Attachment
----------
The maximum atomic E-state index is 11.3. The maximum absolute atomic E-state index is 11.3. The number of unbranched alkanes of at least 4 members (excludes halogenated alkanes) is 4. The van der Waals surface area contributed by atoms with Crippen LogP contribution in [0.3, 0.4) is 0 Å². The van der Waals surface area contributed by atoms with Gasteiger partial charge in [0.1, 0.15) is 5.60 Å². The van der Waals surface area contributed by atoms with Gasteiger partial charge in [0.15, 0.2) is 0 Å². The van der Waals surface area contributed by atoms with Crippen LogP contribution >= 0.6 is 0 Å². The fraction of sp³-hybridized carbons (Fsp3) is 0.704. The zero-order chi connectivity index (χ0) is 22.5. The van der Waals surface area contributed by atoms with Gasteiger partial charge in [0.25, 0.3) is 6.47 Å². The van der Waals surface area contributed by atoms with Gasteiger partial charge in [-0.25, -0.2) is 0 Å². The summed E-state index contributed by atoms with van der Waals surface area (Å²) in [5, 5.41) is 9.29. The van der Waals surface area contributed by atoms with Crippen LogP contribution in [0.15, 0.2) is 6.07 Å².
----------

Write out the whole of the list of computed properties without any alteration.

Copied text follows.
The maximum atomic E-state index is 11.3. The maximum absolute atomic E-state index is 11.3. The number of unbranched alkanes of at least 4 members (excludes halogenated alkanes) is 4. The van der Waals surface area contributed by atoms with Crippen LogP contribution in [0.3, 0.4) is 0 Å². The van der Waals surface area contributed by atoms with Gasteiger partial charge in [0.1, 0.15) is 5.60 Å². The van der Waals surface area contributed by atoms with Gasteiger partial charge in [0.15, 0.2) is 0 Å². The van der Waals surface area contributed by atoms with Crippen LogP contribution >= 0.6 is 0 Å². The fraction of sp³-hybridized carbons (Fsp3) is 0.704. The zero-order chi connectivity index (χ0) is 22.5. The van der Waals surface area contributed by atoms with Gasteiger partial charge in [0.25, 0.3) is 6.47 Å². The van der Waals surface area contributed by atoms with Gasteiger partial charge in [-0.25, -0.2) is 0 Å². The summed E-state index contributed by atoms with van der Waals surface area (Å²) in [5, 5.41) is 9.29. The van der Waals surface area contributed by atoms with Crippen LogP contribution in [0.15, 0.2) is 6.07 Å².